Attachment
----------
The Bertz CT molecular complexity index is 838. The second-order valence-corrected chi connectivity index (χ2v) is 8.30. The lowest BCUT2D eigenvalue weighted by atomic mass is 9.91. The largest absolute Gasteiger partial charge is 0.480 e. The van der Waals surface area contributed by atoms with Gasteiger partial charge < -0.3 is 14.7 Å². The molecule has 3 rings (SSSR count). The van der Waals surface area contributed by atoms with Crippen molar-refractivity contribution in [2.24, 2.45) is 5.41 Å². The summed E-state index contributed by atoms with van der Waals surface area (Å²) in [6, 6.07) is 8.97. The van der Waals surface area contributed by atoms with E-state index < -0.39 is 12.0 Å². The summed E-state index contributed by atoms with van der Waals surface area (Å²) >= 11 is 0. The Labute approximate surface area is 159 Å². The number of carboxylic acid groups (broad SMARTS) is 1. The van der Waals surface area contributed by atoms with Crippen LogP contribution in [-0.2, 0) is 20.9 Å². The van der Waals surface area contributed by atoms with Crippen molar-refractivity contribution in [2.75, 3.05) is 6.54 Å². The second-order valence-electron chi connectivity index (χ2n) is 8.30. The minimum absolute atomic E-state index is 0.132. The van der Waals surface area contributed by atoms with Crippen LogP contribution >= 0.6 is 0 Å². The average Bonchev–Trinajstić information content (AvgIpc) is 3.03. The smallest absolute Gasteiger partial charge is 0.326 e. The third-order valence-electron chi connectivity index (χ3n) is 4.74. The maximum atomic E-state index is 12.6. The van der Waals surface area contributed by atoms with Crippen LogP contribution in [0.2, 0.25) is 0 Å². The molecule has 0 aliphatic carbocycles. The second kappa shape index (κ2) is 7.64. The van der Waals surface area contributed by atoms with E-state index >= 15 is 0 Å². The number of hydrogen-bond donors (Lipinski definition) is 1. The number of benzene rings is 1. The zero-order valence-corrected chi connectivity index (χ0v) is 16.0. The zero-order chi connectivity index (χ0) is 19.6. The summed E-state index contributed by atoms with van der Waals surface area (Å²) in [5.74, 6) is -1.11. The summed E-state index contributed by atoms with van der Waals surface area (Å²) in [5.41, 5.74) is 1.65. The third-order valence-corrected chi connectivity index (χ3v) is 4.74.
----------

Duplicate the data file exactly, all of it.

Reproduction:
The Bertz CT molecular complexity index is 838. The second-order valence-corrected chi connectivity index (χ2v) is 8.30. The lowest BCUT2D eigenvalue weighted by atomic mass is 9.91. The largest absolute Gasteiger partial charge is 0.480 e. The van der Waals surface area contributed by atoms with Gasteiger partial charge < -0.3 is 14.7 Å². The molecule has 3 rings (SSSR count). The van der Waals surface area contributed by atoms with Crippen molar-refractivity contribution in [2.24, 2.45) is 5.41 Å². The summed E-state index contributed by atoms with van der Waals surface area (Å²) in [6, 6.07) is 8.97. The van der Waals surface area contributed by atoms with E-state index < -0.39 is 12.0 Å². The summed E-state index contributed by atoms with van der Waals surface area (Å²) >= 11 is 0. The Labute approximate surface area is 159 Å². The number of carboxylic acid groups (broad SMARTS) is 1. The van der Waals surface area contributed by atoms with Crippen LogP contribution in [-0.2, 0) is 20.9 Å². The van der Waals surface area contributed by atoms with Crippen molar-refractivity contribution in [2.75, 3.05) is 6.54 Å². The second-order valence-electron chi connectivity index (χ2n) is 8.30. The minimum absolute atomic E-state index is 0.132. The van der Waals surface area contributed by atoms with Crippen LogP contribution >= 0.6 is 0 Å². The average Bonchev–Trinajstić information content (AvgIpc) is 3.03. The smallest absolute Gasteiger partial charge is 0.326 e. The third-order valence-electron chi connectivity index (χ3n) is 4.74. The maximum atomic E-state index is 12.6. The van der Waals surface area contributed by atoms with Crippen LogP contribution in [0.2, 0.25) is 0 Å². The molecule has 0 aliphatic carbocycles. The second kappa shape index (κ2) is 7.64. The van der Waals surface area contributed by atoms with E-state index >= 15 is 0 Å². The number of hydrogen-bond donors (Lipinski definition) is 1. The number of benzene rings is 1. The zero-order valence-corrected chi connectivity index (χ0v) is 16.0. The zero-order chi connectivity index (χ0) is 19.6. The summed E-state index contributed by atoms with van der Waals surface area (Å²) in [5.74, 6) is -1.11. The summed E-state index contributed by atoms with van der Waals surface area (Å²) in [5.41, 5.74) is 1.65. The third-order valence-corrected chi connectivity index (χ3v) is 4.74.